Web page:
The response is so successful that it crashes the Harvard.edu Website.
Enter the Winklevoss twins, Cameron and Tyler. They have had an idea for a Harvard social-network site called “The Harvard Connection,” and they approach Zuckerberg to build it for them. The rest, as they say, as does the subtitle of the source book, is “sex, money, genius, and betrayal.”
Zuckerberg’s best friend, initial backer, and original partner in his vision to expand a computer social network beyond Harvard is Eduardo Saverin, and the film consists of interlocking scenes of the two lawsuits against Zuckerberg and flashbacks to the events.
THE SOCIAL NETWORK brings to mind the question, “Are we too linked in to the Internet and modern technology?”
I’m Dan Culberson and this is “Hotshots.”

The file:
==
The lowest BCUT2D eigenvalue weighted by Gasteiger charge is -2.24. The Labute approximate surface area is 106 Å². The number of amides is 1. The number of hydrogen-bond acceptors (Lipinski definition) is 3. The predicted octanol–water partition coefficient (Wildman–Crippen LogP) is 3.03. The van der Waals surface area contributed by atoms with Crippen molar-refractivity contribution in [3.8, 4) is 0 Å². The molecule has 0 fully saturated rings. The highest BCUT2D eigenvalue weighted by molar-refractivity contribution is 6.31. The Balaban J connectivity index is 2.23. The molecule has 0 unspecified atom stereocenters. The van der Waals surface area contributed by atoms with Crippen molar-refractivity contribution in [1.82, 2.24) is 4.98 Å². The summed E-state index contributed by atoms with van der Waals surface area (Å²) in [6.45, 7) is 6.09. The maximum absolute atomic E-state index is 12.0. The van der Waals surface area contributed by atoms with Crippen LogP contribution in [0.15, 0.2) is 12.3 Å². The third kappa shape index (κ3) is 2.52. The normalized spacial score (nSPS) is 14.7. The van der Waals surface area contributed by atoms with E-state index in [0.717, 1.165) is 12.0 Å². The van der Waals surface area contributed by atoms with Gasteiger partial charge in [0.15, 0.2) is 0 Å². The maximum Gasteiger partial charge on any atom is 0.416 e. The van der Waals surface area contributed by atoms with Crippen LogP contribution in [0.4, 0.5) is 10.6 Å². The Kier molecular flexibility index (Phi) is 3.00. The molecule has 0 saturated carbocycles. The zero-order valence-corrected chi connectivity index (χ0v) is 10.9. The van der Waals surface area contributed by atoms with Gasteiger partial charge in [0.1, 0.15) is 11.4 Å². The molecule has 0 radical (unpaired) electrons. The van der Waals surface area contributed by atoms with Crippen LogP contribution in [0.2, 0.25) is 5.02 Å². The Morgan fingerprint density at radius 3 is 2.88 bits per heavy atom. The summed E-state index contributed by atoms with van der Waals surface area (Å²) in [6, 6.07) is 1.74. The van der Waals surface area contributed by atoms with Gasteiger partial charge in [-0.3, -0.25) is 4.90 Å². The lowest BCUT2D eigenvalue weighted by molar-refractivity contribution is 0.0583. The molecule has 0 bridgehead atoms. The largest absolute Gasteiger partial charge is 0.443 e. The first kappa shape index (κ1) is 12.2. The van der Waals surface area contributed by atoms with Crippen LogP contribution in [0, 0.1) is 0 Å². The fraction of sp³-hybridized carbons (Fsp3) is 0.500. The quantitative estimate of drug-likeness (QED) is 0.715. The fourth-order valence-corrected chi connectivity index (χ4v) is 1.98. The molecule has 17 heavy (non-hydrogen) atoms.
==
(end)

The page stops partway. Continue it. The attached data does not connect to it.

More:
Director David Fincher (Fight Club, Seven) teams with screenwriter Aaron Sorkin (The West Wing) to explore the meaning of success in the early 21st century from the perspectives of the technological innovators who revolutionized the way we all communicate. The year was 2003. As prohibitively expensive technology became affordable to the masses and the Internet made it easy to stay in touch with people who were halfway across the world, Harvard undergrad and computer programming wizard Mark Zuckerberg (Jesse Eisenberg) launched a website with the potential to alter the very fabric of our society. At the time, Zuckerberg was just six years away from making his first million. But his hearty payday would come at a high price, because despite all of Zuckerberg’s wealth and success, his personal life began to suffer as he became mired in legal disputes, and discovered that many of the 500 million people he had friended during his rise to the top were eager to see him fall. Chief among that growing list of detractors was Zuckerberg’s former college friend Eduardo Saverin (Andrew Garfield), whose generous financial contributions to Facebook served as the seed that helped the company to sprout. And some might argue that Zuckerberg’s bold venture wouldn’t have evolved into the cultural juggernaut that it ultimately became had Napster founder Sean Parker (Justin Timberlake) not spread the word about Facebook to the venture capitalists from Silicon Valley. Meanwhile, the Winklevoss twins (Armie Hammer and Josh Pence) engage Zuckerberg in a fierce courtroom battle for ownership of Facebook that left many suspecting the young entrepreneur might have let his greed eclipse his better judgment. The Social Network was based on the book The Accidental Billionaires by Ben Mezrich.